CryoStudio

Cold therapy machine one of four in the nation

Villain Mr. Freeze, made famous by Arnold Schwarzenegger in the 1997 movie "Batman & Robin," uses a handheld ice gun to encapsulate his victims in cold, but Anya Ferry, co-owner of CryoStudio of Austin, uses a padded cylinder filled with nitrogen gas.

CryoStudio, which opened in April 2011, utilizes a recovery technique known as whole body cryotherapy to help individuals recover from an assortment of maladies.

"Your body basically does a systems check and goes, 'OK, where do I need to send these resources to?'" said Ferry, who co-owns CryoStudio with her husband, Derek.

Cryotherapy works by briefly exposing the body to extremely cold temperatures, causing a chain reaction that starts with the body restricting the blood flow to limbs and extremities, Ferry said.

"Your arms and legs, all those blood vessels constrict, and all that blood rushes to the core because your body's defense says, 'I have to protect the important organs,'" Ferry said.

Nearly naked patients enter the cryo chamber for about three minutes. Surrounded by an icy, dry nitrogen gas cloud, the temperature gradually decreases to between -220 degrees and -274 degrees Fahrenheit.

"It's like you've walked naked into a deep freezer, like the walk-in ones used in restaurants," Ferry said. "It's chilly, and it gets progressively colder. The last 30 seconds are the most challenging. Towards the end it feels like you are in a snowstorm."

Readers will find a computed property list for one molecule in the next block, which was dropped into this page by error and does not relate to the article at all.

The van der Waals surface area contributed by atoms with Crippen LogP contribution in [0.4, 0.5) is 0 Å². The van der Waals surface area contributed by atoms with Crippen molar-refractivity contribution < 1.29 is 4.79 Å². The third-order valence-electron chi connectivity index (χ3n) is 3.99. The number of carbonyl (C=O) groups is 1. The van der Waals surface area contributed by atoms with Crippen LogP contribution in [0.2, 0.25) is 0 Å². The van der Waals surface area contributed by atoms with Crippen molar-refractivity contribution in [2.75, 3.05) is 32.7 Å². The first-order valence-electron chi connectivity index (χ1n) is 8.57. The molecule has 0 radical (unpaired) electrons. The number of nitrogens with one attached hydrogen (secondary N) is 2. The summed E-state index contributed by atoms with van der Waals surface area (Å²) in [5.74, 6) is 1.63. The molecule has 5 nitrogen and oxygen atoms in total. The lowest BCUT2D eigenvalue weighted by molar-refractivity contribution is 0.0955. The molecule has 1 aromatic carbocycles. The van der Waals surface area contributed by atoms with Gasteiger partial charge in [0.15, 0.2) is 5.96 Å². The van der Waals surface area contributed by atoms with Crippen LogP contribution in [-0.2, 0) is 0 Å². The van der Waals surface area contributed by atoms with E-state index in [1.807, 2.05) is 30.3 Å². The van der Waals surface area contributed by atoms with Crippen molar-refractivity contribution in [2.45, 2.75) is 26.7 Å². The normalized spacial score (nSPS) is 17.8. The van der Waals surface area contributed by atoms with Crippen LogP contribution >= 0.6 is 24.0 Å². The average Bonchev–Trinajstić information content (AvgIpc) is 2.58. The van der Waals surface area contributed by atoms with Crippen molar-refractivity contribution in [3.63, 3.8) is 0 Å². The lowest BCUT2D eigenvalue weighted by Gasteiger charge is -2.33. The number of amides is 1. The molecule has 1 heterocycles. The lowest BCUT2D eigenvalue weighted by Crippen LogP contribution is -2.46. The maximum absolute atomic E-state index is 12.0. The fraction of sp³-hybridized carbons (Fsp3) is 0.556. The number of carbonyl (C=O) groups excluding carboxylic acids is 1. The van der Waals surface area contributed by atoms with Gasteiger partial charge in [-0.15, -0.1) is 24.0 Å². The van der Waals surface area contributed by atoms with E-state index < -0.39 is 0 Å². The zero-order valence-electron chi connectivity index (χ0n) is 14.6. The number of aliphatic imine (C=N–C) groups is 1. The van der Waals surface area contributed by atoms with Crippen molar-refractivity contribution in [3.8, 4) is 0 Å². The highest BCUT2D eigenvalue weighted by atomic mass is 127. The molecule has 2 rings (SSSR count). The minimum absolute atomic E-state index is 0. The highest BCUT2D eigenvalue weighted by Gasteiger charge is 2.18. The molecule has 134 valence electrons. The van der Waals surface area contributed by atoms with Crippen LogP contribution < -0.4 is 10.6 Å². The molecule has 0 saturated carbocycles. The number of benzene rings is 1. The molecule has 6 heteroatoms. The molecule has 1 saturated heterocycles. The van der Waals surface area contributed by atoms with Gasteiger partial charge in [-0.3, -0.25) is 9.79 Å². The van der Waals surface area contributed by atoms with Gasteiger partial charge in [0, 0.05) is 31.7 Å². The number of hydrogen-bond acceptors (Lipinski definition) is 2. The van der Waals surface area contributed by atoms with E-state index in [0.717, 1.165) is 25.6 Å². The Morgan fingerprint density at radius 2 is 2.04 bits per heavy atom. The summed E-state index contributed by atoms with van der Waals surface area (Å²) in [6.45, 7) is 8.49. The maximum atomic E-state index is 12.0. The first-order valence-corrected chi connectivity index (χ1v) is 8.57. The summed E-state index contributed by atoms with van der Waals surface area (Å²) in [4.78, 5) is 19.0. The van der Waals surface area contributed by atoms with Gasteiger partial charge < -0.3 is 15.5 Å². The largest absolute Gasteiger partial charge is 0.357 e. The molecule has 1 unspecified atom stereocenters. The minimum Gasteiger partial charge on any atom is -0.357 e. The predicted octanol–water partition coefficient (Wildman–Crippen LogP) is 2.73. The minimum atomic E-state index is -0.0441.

Only this snowstorm is completely dry. Temperatures that low carry frostbite risks if any part of the body is wet, an unfortunate condition that American Olympic sprinter Justin Gatlin experienced in 2011 after entering a Florida cryo machine with sweaty socks, according to a New York Times article. CryoStudio, however, carries dry socks and wool shoes as an extra precaution.

After the session, the blood that centralized around essential organs becomes reoxygenated and nutritionally dense at a very quick rate, Ferry said. When patients step out of the cryo machine, this rich blood is released along with adrenaline and endorphins, providing the boost of energy and healing properties the therapy touts, she said.

"[It's a] pretty amazing experience" said Tim Childers, a cryo therapy customer. "I walked in stiff from a tough week of training and left feeling ready to throw down some more [exercises]."

The machines are new to the United States—CryoStudio has the fourth machine in the nation—so research is sparse. That doesn't stop Austin track and field Olympian Leo Manzano, as he and Childers continue to frequent CryoStudio for recovery purposes.

CryoStudio, 6836 Bee Caves Road,, Bldg. 2, Ste. 101, 900-3838, www.cryostudioofaustin.com



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